With beer sales sliding, hard seltzer business is booming, and it’s only just begun


The summer of White Claw was never supposed to get this big. White Claw, with its too-good-to-be-true low-calorie claims and its fizzy flavor profile that displays notes of nothing, was never supposed to be more than a fad. Its can design was something that you’d automatically ignore. Hard seltzer was a drink you’d reluctantly neck down after all respectable beers in the cooler had evaporated. 

But, against all odds, White Claw persisted. What started out as a ripple has turned into a full-blown Claw tsunami and the hard seltzer drink has gained so much popularity that it is outselling Budweiser. It’s also enjoying popularity across the nation (specifically in the midwest). Now, the beverage world is taking notice. 

Gather Round Kids, While I Tell You About the Summer of Claw…

In a summer that millennials will no doubt cherish years from now, White Claw Summer took social media by storm. Everywhere you looked, someone was posting an Instagram story with a Claw in hand or posting a meme about the drink. 

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Claw’s meme-ability is the kind of grassroots marketing that companies dream of. While a lot of those people might buy and drink Claws ironically, they are still buying them. In turn, many have become repeat purchasers. Sanjiv Gajiwala, Senior Vice President of marketing for Mark Anthony Brands (the company that owns White Claw), told the Daily Beast that, after someone has purchased a pack of Claws, “one in three people will buy it again.”

White Claw’s success also boils down to the simple factor that often yields massive returns: timing. In the past several years, America has gone sparkling water crazy (something that venture capitalists have already taken advantage of). Americans spent $1.7 billion on sparkling water beverages in 2018.

That pales in comparison to the $15 billion spent on other carbonated soda beverages. The key, though, is growth. Where sales of traditional soda have grown only one percent each year since 2016, seltzer has experienced double-digit growth. With sparkling water’s popularity on the rise and a demographic obsessed with health, self-care, and convenient wellness solutions, the stage was set for the current hard seltzer boom. 

Other Companies Throw Their Bubbles in the Ring

Beer and other alcohol companies are also aware of this shift in buying habits. Much has been written about how millennials are buying less alcohol than previous generations and the ways that companies are catering to these preferences. One way that companies are responding to the hard seltzer craze is by simply producing their own version.

Pabst, the previous hipster swill du jour, recently announced its seltzer offering, the cleverly titled Stronger Seltzer. It seems that PBR’s only mission in creating seltzer is to take the existing seltzer blueprint, make it bigger, pump more alcohol into it, and offer fewer flavors. A 16-ounce can of Stronger Seltzer carries eight percent alcohol (as opposed to White Claw’s five percent). The only flavor you can purchase is an uninspired Lime.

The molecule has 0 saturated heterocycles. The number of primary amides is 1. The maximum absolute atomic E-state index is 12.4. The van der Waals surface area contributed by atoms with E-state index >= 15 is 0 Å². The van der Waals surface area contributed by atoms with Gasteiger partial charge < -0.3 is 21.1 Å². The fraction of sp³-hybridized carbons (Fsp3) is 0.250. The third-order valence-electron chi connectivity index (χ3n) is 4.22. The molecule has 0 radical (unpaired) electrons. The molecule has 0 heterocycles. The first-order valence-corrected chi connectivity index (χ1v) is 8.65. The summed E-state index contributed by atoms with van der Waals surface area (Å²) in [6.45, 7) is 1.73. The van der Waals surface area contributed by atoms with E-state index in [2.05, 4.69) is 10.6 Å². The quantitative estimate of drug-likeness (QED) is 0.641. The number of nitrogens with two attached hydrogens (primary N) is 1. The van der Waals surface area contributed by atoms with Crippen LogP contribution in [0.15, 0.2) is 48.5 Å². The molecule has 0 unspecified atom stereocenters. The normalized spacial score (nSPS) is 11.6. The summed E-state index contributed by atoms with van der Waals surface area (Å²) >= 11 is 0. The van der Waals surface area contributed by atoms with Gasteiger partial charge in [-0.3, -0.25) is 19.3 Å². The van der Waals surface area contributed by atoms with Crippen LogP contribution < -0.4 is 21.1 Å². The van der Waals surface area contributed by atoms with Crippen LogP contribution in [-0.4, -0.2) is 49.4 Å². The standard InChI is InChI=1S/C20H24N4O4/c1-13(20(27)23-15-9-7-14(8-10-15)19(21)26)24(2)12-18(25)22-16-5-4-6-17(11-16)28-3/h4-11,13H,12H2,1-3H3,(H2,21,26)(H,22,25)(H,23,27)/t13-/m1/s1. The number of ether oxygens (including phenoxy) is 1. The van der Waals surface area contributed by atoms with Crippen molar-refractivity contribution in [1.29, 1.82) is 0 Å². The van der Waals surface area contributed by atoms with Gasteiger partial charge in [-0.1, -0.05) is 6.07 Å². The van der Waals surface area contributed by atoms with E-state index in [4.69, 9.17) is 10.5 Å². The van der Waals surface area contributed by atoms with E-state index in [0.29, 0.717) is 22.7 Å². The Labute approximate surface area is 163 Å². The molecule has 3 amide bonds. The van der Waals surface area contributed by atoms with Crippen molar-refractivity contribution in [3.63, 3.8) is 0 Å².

Other companies like Four Loko and Natural Light now also offer hard seltzers. Surprisingly though, similar drinks are jumping into the ring from unexpected beverage sectors—namely craft breweries. On the surface, White Claw and its ilk are the exact opposite of craft beer. Where microbreweries pride themselves on intense recipes and packing a hefty clump of hops into a pint, hard seltzer is bubbly alcohol water with a skosh of flavoring. 

This shift is a response to a slowdown in sales. The Brewers Association, the trade group for microbreweries and independent brewers, reported that craft brew sales growth slowed to four percent, the lowest in a decade. At the end of last year, the Brewers Association relaxed guidelines for craft brewers. Those rules previously said that breweries had to produce mostly beer. Now, craft breweries like Oskar Blues, the Boston Beer Company (which produces Truly), and Mother Earth Brewing all offer hard seltzer varieties. The rule change was a lifeline for Boston Beer as sales of its flagship beverage Sam Adams dipped earlier this year. 

A Drink For All

Of course, a White Claw is not just a White Claw. Companies love products, especially alcohol, with specific demographics and gender targets in mind. Beer commercials of yore are cookie-cutter representations of “good times.” Whether it’s at a beach, a packed bar, or a bro’d out BBQ, the format remains the same. Women typically take a backseat as window dressings while dudes yuck it up and toast to another night out. Men typically drink beer while women enjoy mixed drinks or wine, and so on.

Notably, though, White Claw has upended this strict beverage divide as men and women both enjoy hard seltzers in equal measure. The product has cracked the gender code in a world where labels are increasingly blurry and inconsequential. White Claw has provided a beverage that is almost entirely gender-neutral. 

So far, White Claw Summer has put hard seltzers on the map. It will be interesting to see how Claw maintains its steam as the summer days wind down. White Claw fall, anyone?